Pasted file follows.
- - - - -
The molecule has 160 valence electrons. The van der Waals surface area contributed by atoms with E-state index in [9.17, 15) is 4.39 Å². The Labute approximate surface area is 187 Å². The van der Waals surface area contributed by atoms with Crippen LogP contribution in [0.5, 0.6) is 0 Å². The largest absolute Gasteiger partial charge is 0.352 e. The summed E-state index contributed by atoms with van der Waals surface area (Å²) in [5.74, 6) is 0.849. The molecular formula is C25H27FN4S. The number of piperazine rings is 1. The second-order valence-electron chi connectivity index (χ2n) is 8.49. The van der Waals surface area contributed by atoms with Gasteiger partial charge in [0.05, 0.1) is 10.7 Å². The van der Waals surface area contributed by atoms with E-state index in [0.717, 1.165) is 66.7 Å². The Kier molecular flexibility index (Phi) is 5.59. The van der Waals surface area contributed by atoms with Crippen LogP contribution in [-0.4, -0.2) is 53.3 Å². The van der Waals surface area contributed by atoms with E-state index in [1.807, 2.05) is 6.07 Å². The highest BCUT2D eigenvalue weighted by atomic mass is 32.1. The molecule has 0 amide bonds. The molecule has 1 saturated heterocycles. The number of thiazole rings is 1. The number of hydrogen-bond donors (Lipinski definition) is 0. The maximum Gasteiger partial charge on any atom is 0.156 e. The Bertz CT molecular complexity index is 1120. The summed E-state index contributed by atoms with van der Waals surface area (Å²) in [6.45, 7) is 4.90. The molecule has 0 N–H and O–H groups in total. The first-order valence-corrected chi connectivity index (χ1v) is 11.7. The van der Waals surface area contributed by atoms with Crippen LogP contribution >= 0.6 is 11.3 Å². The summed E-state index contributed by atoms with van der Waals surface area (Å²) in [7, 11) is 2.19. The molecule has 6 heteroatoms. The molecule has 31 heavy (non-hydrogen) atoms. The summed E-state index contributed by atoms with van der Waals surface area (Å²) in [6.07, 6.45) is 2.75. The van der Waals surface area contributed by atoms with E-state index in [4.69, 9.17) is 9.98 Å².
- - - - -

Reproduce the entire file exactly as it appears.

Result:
The molecule has 160 valence electrons. The van der Waals surface area contributed by atoms with E-state index in [9.17, 15) is 4.39 Å². The Labute approximate surface area is 187 Å². The van der Waals surface area contributed by atoms with Crippen LogP contribution in [0.5, 0.6) is 0 Å². The largest absolute Gasteiger partial charge is 0.352 e. The summed E-state index contributed by atoms with van der Waals surface area (Å²) in [5.74, 6) is 0.849. The molecular formula is C25H27FN4S. The number of piperazine rings is 1. The second-order valence-electron chi connectivity index (χ2n) is 8.49. The van der Waals surface area contributed by atoms with Gasteiger partial charge in [0.05, 0.1) is 10.7 Å². The van der Waals surface area contributed by atoms with E-state index in [0.717, 1.165) is 66.7 Å². The Kier molecular flexibility index (Phi) is 5.59. The van der Waals surface area contributed by atoms with Crippen LogP contribution in [-0.4, -0.2) is 53.3 Å². The van der Waals surface area contributed by atoms with E-state index in [1.807, 2.05) is 6.07 Å². The highest BCUT2D eigenvalue weighted by atomic mass is 32.1. The molecule has 0 amide bonds. The molecule has 1 saturated heterocycles. The number of thiazole rings is 1. The number of hydrogen-bond donors (Lipinski definition) is 0. The maximum Gasteiger partial charge on any atom is 0.156 e. The Bertz CT molecular complexity index is 1120. The summed E-state index contributed by atoms with van der Waals surface area (Å²) in [6.45, 7) is 4.90. The molecule has 0 N–H and O–H groups in total. The first-order valence-corrected chi connectivity index (χ1v) is 11.7. The van der Waals surface area contributed by atoms with Crippen LogP contribution >= 0.6 is 11.3 Å². The summed E-state index contributed by atoms with van der Waals surface area (Å²) in [7, 11) is 2.19. The molecule has 6 heteroatoms. The molecule has 31 heavy (non-hydrogen) atoms. The summed E-state index contributed by atoms with van der Waals surface area (Å²) in [6.07, 6.45) is 2.75. The van der Waals surface area contributed by atoms with E-state index in [4.69, 9.17) is 9.98 Å².